Even the subtle changes in pace were executed with a degree of comfort not many others managed to achieve on the night and it came as little surprise that it eventually featured highly in the judges minds.   

Stavanger pressure

For Stavanger, the pressure was on.

Garry Cutt made sure everything was in its right place, but you couldn’t help thinking that when it came to the more exposed sections of the work they rather opted for a ‘safety first’ approach to both dynamics and style.

There was nothing much wrong, but the sense that it was all based on quite fragile confidence wasn’t too far away either. The loud stuff was great, but the central slower section was more brittle and nondescript. 5th was about bang on the mark (we had them 6th) for a performance that had the potential to be a little bit better, bit a whole lot worse.

Surprise

The final top six placing (we had them 8th) was taken by Brass Band Buizingen, who not for the first time on the weekend produced a performance that surprised many.

It did take a little while to settle, but led by a fine percussion section the jazz episodes in particular were tremendously stylish and confident. For us, the quieter sections perhaps lost them valuable points, but a fine reprise gave them a second wind and left a persuasive impression with the judges.

Performance of note

The one other performance of note for many came with the Austrians of Brass Band Oberoesterreich who followed Cory onto the stage as the final band of the first leg of the contest.

Theirs was the most complete interpretation of the day – a superbly constructed edifice by the MD. However, there were noticeable cracks in the musical masonry too, with annoying ensemble and solo slips from even the greatest of sources.

It was enough just to take the high gloss finish off the performance, and whilst we still had them in with a real shout in 5th place, the judges were not as generous in their overall assessment and put them in 8th. It was to prove to be a disappointment enhanced tenfold within 24 hours.   

Jake the Peg

For many, these bands were the ones still in with a realistic chance of taking the title (although we didn’t know that Willebroek and Oberoesterreich were already as good a bet as Jake the Peg winning the next series of ‘Celebrity Come Dancing’.)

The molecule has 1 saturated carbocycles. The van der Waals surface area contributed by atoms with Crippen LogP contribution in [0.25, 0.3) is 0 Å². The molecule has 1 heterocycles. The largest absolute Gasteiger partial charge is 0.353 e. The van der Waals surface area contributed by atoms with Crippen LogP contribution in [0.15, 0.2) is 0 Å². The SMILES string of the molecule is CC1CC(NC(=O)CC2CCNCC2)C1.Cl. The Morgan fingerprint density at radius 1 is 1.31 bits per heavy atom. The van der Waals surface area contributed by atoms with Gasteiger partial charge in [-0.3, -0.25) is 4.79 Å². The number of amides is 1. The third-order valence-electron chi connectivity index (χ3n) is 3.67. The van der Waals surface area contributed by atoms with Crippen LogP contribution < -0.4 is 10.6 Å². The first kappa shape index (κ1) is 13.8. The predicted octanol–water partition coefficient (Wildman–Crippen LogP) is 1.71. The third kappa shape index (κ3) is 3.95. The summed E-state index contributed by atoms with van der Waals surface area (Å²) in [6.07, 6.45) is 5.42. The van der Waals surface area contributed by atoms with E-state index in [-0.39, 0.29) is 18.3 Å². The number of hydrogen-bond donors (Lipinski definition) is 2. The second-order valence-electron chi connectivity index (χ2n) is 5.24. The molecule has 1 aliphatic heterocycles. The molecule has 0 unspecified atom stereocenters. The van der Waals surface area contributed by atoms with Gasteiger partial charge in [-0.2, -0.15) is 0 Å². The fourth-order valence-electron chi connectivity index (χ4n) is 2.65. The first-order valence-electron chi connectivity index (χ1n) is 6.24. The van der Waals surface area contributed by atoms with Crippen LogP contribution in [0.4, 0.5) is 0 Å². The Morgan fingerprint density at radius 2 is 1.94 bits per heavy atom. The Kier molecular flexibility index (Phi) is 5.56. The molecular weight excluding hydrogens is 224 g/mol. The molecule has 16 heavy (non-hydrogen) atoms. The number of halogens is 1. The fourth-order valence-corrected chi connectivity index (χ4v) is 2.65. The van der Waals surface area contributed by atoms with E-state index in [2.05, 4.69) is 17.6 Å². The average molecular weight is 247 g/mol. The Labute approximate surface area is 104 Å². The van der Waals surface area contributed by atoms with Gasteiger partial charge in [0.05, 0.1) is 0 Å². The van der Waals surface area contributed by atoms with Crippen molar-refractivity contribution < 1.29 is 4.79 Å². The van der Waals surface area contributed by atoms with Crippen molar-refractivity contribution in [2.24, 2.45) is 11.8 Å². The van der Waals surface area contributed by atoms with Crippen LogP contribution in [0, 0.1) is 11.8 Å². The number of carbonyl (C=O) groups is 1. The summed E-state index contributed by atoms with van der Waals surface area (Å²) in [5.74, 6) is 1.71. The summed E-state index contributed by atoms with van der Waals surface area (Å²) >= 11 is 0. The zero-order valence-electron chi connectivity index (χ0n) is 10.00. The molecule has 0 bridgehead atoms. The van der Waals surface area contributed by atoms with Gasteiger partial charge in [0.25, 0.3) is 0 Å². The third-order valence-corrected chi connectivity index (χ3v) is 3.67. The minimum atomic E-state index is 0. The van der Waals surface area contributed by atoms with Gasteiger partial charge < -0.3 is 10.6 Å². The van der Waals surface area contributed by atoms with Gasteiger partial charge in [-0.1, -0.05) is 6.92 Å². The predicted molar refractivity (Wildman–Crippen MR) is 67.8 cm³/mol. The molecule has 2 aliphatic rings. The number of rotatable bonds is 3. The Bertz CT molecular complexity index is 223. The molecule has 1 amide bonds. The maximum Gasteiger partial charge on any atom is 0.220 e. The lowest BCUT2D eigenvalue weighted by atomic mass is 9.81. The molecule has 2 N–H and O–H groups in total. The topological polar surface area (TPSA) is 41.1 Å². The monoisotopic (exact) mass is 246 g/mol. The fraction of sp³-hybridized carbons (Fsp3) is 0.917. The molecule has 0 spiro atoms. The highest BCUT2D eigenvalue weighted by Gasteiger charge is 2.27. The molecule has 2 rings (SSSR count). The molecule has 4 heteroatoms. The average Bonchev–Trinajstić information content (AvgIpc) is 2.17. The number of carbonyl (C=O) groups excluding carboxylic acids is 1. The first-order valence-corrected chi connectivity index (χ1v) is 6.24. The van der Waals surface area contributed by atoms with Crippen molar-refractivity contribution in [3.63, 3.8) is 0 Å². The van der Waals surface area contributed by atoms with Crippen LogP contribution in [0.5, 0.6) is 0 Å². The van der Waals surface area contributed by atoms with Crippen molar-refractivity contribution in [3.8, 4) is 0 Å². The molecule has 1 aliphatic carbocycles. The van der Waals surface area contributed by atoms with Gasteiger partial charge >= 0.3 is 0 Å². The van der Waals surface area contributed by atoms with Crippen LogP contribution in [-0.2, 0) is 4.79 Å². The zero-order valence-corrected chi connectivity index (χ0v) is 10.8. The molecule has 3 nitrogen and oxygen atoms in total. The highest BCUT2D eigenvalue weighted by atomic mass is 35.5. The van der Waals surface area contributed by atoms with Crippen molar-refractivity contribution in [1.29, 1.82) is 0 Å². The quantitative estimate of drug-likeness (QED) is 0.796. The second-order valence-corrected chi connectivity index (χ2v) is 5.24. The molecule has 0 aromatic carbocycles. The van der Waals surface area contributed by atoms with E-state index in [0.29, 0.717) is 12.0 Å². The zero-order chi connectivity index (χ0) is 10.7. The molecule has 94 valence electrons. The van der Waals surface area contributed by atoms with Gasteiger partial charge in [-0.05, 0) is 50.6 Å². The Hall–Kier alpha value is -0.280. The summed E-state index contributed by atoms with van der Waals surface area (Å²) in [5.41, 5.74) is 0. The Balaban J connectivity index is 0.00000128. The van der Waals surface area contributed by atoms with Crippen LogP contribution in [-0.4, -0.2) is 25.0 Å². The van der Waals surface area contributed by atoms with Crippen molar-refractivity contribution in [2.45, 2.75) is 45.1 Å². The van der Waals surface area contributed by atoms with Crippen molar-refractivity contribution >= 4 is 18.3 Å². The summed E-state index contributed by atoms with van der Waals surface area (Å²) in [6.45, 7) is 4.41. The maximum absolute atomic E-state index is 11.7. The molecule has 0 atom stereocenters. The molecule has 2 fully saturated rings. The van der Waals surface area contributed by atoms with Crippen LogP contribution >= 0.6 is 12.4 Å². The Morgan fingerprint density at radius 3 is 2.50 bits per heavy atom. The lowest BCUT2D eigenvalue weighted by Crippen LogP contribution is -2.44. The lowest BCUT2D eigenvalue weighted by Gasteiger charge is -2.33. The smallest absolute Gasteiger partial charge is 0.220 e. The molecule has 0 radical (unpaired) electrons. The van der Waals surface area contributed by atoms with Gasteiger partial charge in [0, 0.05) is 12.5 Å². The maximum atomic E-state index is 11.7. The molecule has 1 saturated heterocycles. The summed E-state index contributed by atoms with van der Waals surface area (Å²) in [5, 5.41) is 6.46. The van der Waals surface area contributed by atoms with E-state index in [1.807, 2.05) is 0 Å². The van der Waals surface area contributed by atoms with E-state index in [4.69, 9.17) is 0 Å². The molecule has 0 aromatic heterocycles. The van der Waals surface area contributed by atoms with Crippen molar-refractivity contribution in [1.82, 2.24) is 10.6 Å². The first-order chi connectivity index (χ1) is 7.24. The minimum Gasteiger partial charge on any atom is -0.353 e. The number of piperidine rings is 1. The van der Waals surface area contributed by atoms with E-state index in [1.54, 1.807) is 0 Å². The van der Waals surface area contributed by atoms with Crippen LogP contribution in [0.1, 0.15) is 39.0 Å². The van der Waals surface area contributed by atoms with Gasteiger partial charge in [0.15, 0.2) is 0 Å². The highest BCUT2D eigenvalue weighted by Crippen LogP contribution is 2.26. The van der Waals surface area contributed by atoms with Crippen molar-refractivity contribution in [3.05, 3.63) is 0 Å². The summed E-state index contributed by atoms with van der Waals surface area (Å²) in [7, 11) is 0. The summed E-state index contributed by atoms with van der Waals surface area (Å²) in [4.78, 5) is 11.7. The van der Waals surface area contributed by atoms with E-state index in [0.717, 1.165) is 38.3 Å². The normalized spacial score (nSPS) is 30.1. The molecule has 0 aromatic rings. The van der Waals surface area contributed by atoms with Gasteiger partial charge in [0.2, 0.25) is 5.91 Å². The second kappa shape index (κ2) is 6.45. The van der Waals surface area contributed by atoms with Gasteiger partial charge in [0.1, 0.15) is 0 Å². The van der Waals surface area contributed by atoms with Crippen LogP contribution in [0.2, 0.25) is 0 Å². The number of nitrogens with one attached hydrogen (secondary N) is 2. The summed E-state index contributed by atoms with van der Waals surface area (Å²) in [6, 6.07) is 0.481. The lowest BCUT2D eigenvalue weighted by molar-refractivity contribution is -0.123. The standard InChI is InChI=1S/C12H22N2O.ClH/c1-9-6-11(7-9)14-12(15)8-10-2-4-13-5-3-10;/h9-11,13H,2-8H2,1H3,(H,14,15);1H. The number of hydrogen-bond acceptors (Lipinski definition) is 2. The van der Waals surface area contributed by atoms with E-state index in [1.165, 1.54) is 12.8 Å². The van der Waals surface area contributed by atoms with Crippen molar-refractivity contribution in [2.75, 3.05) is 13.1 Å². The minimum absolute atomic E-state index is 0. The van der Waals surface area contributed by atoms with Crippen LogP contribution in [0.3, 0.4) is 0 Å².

Fluctuated

The Danes of Lyngby Taarbaek however were very much in the hunt as they claimed 4th place from the judges. Their performance may have fluctuated overall, but it did so between really high class playing and a few blander, less secure moments or two.

We didn’t quite have them up as far as the judges (we had them 7th) but you could understand why their vibrant approach caught the ear – it was certainly never less than exciting. 

Unpretentious

Kirkintilloch
meanwhile put the disappointment of the draw behind them to deliver a competent world premiere of the set work, that was solid and unpretentious, if also in need of a little bit of polish and precision.

Even if the draw didn’t help, they could have little to complain about in coming 10th – as at this level, and fine virtues that they are, solidity and unpretentiousness need to be supplemented by more than a hint of just artisan understanding and execution. 

Solid

The same could also be said of Brass Band De Waldsang, who like the Scots delivered another competent and solidly delivered performance that just lacked that greater degree of drama and class. Like the Scottish champions, there was much to admire, but when compared to what the rest of the field was also doing with the music, it just fell short.

Academic

Finally, Stockholm with a performance more of a high quality brass ensemble than a true brass band (and that was something to bear in mind for at least one other band the next day).

As a result their performance just sounded a touch too academic and strangely uninspired though the vast majority of the technical work was well delivered.

With the clock just ticking past 10.00pm (and right on the organisers mark) the first leg of the 31st European Championship were over and the well pleased audience walked back into the warm Stavanger night with plenty to ponder over.

There was no doubt that Cory was the band to beat, but could the likes of Willebroek, Grimethorpe, Fribourg, Oberoesterreich, Stavanger (the 4BR top six) do enough to stop them from taking the title?

The new day dawned, and we were about to find out…

Iwan Fox